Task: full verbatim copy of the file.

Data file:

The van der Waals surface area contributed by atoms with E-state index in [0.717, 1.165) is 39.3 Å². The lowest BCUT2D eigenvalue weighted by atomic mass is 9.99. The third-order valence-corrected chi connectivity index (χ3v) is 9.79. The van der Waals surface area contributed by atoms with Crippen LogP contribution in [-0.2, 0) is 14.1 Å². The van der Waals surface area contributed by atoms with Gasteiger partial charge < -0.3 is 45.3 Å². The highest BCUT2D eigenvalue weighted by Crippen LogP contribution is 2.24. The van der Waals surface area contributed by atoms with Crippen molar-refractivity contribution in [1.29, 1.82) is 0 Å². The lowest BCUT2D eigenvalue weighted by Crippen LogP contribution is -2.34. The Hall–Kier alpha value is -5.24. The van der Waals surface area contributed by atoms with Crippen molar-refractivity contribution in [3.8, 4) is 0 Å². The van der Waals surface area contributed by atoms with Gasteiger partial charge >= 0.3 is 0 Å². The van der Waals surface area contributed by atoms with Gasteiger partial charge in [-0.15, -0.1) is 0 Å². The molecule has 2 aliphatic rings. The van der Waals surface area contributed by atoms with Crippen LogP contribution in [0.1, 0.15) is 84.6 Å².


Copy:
The van der Waals surface area contributed by atoms with E-state index in [0.717, 1.165) is 39.3 Å². The lowest BCUT2D eigenvalue weighted by atomic mass is 9.99. The third-order valence-corrected chi connectivity index (χ3v) is 9.79. The van der Waals surface area contributed by atoms with Crippen LogP contribution in [-0.2, 0) is 14.1 Å². The van der Waals surface area contributed by atoms with Gasteiger partial charge < -0.3 is 45.3 Å². The highest BCUT2D eigenvalue weighted by Crippen LogP contribution is 2.24. The van der Waals surface area contributed by atoms with Crippen molar-refractivity contribution in [1.29, 1.82) is 0 Å². The lowest BCUT2D eigenvalue weighted by Crippen LogP contribution is -2.34. The Hall–Kier alpha value is -5.24. The van der Waals surface area contributed by atoms with Crippen molar-refractivity contribution in [3.8, 4) is 0 Å². The van der Waals surface area contributed by atoms with Gasteiger partial charge >= 0.3 is 0 Å². The van der Waals surface area contributed by atoms with Gasteiger partial charge in [-0.15, -0.1) is 0 Å². The molecule has 2 aliphatic rings. The van der Waals surface area contributed by atoms with Crippen LogP contribution in [0.1, 0.15) is 84.6 Å².